TIME: 30 minutes


    Where do the larva spend their days in the growth habitats? Why do you think they choose those places?


    It is difficult to track caterpillars in the natural world. Much of their lives are spent eating and looking for a better place to eat. Scientists have a tough job tracking their caterpillars because, within a species, they all look pretty much alike. The caterpillar they saw on a particular leaf yesterday, may be an entirely different caterpillar today. Yesterday’s caterpillar moved on and a new one took its place. The scientist studying them will likely not notice the switch.

    Tracking is much easier with caterpillars contained within the plastic habitat. There is only so far that they can go or want to go for the food and moisture supply. Eating and growing is important to them so that they can form chrysalises, go through metamorphosis, and emerge as adult butterflies!

    The caterpillar’s eating and growing process goes through four stages called instars. When larvae get too fat for their skin, it splits the skin so that it can continue growing. This happens four times during the growth process.

    In nature, painted lady larvae will form silk nests under leaves. Nest formation doesn’t usually happen inside the growth chambers because there aren’t any leaves present. Larvae do form silk strands that can be seen with careful observation.

    The purpose of the nests is to protect the larvae from predators. Eventually, the larvae will leave the nest and find a place to attach themselves in a downward hanging position. As they hang, they will resemble the letter “J.” Their skin will split one more time, revealing the chrysalises inside.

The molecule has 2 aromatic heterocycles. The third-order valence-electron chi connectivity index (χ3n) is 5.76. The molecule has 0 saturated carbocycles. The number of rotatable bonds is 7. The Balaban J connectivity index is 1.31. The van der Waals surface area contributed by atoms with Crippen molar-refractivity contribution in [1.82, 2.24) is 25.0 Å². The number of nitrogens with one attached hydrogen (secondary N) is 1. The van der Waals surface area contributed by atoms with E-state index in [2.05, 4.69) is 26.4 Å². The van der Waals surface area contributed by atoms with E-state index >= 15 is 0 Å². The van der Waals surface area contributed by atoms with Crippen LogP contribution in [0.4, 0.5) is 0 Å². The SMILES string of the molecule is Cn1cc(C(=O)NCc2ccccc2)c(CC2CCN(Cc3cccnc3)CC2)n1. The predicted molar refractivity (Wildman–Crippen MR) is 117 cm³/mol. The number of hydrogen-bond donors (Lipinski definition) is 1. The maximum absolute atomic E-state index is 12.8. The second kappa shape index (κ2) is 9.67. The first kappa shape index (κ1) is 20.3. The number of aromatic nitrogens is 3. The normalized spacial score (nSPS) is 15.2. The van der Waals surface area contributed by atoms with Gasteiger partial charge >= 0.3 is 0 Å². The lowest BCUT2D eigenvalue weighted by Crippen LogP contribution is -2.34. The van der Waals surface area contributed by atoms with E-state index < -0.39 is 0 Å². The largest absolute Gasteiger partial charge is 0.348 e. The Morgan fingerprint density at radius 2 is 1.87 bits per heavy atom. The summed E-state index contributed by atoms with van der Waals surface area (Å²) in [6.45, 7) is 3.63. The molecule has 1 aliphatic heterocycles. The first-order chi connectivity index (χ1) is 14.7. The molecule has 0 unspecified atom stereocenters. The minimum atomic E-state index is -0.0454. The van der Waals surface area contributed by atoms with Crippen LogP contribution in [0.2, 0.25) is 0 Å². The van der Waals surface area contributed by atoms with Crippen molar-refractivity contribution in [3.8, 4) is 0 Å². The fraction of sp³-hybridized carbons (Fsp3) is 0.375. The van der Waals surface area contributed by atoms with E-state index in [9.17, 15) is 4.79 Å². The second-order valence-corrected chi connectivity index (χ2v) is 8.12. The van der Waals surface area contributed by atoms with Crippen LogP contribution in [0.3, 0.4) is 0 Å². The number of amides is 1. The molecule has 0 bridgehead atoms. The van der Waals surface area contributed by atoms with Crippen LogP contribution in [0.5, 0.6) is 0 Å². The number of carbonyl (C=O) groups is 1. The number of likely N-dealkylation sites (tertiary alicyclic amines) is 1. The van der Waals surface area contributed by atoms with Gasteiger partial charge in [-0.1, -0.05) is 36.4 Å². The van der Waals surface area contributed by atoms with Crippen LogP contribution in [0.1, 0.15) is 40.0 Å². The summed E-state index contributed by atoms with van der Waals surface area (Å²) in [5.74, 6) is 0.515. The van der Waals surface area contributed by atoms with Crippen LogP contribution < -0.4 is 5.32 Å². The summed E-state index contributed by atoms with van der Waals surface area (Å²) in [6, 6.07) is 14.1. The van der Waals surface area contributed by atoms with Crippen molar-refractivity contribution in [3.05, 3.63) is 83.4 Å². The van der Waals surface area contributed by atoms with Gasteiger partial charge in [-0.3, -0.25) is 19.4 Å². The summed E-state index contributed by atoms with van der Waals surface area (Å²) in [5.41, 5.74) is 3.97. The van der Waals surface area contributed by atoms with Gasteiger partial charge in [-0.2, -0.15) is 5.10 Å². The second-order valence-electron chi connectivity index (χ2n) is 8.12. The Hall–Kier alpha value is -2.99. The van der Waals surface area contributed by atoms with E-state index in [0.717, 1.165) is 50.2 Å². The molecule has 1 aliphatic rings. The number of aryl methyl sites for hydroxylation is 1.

Remind student teams each day to be gentle during handling or moving the habitats to prevent disturbing the larvae.

    Please follow all district and school science laboratory safety procedures. It is good laboratory practice to have students wash hands before and after any laboratory activity. Clean work areas with disinfectant.


    Download and print the “Caterpillar Maps” page (06-Caterpillar Maps.pdf). Check the application print settings to ensure the file will print at the actual size of 100% on 8.5-in. x 11-in. standard copy machine paper Do not fit, shrink or scale the page.


    Per Student Team of 4
    • Copy of “Caterpillar Maps” page (each team will need one map for each day of observation)
    • Glue stick or tape
    • Marker pens
    • Scissors



    Give students time to observe their organisms (whether they are in the larva, pupa, or adult stage), take measurements of the larvae (if applicable), and record their observations in their science notebooks. Facilitate group discussions by asking questions like, “What did you notice? What has changed since the last time you observed your organisms?”

    1. Gather students around the growth chambers. Ask your student teams to describe what the larva are doing inside their habitat? Do larvae move about? How do you know? Why do they move around? Where do they go? How can you record larvae movements? 
    1. Tell students that they will use their observation skills to track the movement of caterpillars.
    2. Distribute copies of the “Caterpillar Maps” page.
    3. One copy of the maps is needed for a team of four students each day the larvae are going through their growth process. As an alternative, trimmed copies of the maps can be given to each student for pasting in their notebooks. They will need about 8–10 maps to complete the movement observations. Each day, student teams will fill in one of the blank maps.